You’ve seen the campaigns against texting and driving…
Texting and driving is worse than drinking and driving.
Not to mention those haunting images that make their way around Facebook of ‘the last text this man sent before he died.’
There’s good reason for all the propoganda. Texting and driving is dangerous, in an obvious way.
But what about email? Email probably won’t kill you, unless I’m severely underestimating it.
Instead, email destroys any life you thought you had by drowning you in a sea of unsolicited communication.
The problem with email is it’s indiscriminate. It doesn’t matter who you are, how busy you are, or whether you care to engage… if someone has your email address, they’re guaranteed to reach you.
As opposed to the telephone, where you can decide whether or not you want to pick up the phone. Even before caller ID you just didn’t pick up the phone when you were busy.
Then there’s the magic of real world communication. If you don’t want to see someone, you don’t go see them. On the other hand, if you actually want to talk to someone, you go talk to them.
But email breaks down all those barriers, and not in a good way. With your email address, anyone can reach you. Their message is guaranteed to be delivered. And a response is expected.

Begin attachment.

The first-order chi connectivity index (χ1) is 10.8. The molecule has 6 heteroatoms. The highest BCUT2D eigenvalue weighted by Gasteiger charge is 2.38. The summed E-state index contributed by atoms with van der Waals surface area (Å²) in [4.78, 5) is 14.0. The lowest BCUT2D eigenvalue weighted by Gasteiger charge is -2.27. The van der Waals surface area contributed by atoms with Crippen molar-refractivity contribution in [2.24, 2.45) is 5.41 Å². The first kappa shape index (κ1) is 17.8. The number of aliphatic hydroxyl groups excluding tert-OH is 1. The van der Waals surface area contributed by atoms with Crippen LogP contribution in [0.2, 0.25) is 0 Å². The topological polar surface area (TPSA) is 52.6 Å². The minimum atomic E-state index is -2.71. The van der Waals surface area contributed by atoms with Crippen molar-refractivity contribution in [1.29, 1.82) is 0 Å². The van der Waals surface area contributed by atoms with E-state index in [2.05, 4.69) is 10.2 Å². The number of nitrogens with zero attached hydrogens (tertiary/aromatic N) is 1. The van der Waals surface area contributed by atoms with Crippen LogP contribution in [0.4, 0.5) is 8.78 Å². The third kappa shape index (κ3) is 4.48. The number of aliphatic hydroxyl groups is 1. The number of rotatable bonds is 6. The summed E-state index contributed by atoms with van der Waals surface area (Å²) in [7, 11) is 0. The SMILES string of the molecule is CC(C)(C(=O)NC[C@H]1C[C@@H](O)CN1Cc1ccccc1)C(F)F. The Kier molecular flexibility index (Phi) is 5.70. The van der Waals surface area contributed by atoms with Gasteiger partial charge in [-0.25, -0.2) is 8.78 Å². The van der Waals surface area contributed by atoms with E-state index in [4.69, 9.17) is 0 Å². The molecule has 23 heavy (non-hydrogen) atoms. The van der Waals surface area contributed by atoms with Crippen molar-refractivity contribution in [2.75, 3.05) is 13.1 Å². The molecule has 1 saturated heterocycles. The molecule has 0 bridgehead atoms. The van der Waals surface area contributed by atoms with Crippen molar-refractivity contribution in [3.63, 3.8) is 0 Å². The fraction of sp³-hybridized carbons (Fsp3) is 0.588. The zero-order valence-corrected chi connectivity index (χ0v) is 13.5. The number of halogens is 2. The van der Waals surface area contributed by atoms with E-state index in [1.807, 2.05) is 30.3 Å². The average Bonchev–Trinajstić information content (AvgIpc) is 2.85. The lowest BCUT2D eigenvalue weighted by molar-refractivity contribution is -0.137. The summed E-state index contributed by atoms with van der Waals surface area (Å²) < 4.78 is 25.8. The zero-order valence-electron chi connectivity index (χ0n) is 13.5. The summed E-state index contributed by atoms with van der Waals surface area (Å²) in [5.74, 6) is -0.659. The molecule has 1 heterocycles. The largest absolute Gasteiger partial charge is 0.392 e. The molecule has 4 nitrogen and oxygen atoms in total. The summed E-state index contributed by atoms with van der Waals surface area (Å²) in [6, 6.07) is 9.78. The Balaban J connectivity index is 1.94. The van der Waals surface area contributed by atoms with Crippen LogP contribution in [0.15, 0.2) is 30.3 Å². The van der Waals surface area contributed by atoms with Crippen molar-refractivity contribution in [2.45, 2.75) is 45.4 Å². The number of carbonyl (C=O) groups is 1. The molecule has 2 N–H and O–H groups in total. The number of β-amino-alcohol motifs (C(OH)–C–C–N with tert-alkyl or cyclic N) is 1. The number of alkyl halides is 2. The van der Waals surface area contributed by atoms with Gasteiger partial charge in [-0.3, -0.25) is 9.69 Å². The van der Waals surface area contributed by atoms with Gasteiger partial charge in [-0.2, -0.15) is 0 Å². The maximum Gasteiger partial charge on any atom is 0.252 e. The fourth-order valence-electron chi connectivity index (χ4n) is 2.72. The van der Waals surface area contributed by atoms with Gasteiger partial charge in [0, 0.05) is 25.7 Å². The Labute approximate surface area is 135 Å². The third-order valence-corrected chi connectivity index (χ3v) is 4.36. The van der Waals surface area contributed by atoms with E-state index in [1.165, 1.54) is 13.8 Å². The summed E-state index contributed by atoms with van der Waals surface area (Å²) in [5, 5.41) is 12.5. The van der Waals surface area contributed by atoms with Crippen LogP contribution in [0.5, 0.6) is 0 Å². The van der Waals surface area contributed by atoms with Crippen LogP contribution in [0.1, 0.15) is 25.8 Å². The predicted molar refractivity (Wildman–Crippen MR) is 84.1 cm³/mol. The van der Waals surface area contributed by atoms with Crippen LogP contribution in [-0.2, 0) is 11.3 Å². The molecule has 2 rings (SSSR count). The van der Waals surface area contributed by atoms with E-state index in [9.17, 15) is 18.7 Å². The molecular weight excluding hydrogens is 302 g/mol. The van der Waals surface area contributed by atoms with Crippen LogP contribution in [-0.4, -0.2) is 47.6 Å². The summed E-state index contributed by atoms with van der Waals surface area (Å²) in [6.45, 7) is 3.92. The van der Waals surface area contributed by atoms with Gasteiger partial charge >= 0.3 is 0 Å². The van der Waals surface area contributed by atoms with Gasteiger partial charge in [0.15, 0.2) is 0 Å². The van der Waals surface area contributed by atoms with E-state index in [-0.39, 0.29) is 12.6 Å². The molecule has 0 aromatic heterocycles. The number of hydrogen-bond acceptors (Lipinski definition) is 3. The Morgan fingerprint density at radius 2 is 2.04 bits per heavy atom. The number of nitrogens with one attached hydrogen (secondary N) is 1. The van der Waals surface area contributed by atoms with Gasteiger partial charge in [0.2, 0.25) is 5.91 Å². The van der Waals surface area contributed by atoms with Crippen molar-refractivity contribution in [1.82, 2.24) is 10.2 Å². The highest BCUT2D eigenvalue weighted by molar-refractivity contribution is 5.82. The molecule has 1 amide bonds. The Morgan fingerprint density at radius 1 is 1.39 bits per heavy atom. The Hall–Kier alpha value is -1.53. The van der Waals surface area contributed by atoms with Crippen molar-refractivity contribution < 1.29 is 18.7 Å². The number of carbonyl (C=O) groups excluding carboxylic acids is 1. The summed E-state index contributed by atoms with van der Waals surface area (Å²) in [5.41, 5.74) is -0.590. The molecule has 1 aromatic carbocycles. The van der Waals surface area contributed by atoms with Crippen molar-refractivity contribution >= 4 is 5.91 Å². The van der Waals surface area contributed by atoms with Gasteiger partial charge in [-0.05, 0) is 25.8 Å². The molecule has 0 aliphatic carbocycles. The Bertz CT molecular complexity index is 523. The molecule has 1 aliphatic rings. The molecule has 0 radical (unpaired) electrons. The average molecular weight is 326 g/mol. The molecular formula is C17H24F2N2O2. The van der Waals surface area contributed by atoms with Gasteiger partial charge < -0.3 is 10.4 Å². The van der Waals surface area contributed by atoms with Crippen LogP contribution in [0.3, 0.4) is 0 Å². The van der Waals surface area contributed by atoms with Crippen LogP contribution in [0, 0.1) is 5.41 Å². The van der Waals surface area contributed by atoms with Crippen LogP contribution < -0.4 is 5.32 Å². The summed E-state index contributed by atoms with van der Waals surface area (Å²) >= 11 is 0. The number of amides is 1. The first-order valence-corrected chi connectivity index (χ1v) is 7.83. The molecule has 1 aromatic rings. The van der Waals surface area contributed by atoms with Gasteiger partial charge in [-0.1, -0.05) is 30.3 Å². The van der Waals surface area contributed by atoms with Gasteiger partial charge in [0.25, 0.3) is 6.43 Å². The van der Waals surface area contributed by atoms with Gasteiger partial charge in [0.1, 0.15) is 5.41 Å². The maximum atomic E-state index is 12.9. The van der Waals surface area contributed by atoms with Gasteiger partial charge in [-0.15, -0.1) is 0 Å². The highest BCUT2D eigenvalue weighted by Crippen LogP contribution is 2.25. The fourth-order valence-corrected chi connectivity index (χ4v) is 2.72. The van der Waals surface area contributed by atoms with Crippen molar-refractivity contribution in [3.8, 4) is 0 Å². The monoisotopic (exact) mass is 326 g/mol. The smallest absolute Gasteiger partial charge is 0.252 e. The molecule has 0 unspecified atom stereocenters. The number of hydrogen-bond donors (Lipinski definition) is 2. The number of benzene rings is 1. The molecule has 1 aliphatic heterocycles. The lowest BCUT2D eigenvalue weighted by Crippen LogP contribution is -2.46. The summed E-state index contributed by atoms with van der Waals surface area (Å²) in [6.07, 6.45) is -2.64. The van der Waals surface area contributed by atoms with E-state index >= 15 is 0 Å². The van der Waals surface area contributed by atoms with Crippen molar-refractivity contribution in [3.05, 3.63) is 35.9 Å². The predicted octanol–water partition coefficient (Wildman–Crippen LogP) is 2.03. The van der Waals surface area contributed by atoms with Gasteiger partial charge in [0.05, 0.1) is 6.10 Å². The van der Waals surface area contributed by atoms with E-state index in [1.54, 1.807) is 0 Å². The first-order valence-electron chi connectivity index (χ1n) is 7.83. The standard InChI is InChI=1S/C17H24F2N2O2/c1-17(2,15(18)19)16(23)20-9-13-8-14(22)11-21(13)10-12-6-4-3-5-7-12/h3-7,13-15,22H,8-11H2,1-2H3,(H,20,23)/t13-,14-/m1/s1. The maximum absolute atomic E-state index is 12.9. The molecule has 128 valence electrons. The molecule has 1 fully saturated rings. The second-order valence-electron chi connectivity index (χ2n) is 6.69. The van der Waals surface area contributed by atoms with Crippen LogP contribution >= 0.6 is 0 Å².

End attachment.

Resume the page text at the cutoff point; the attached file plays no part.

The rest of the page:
Regardless of whether the message is important, something you want to address, or from someone you want to interact with.
Think about how people interacted before mass communication. If you had to send a messenger with a scroll to deliver your message, you’d be a lot more discerning about which messages you send.
Or a telegram… translating that message into morse code is hard work, on both sides.
But those people got along just fine. Maybe even better. Because they weren’t preoccupied chatting about the latest designer beaver fur over morse. They were doing their work.
Why am I getting all bent out of shape over email?
Email is not the only culprit. Social media produces more than its fair share of distraction.
But email is particularly dangerous because when people check their email, they feel like they’re working. They feel like they’re being productive. They feel like they’re doing something important.
But the truth is, not only have they wasted their own time, they’ve wasted the time of the person who has to respond to, or at least read, their useless email.
It’s a never ending cycle. The more email that’s produced, the more it generates — exponentially (reply all). Before you know it, it’s time to call it a day and all you’ve done is respond to a number of arbitrary requests.
As I write this, my three-year old daughter is sitting beside me playing with her toy laptop. She presses one of the buttons and a voice responds saying “have you checked your email?”
The tyranny begins.
Flickr creative commons image via Bruno Girin.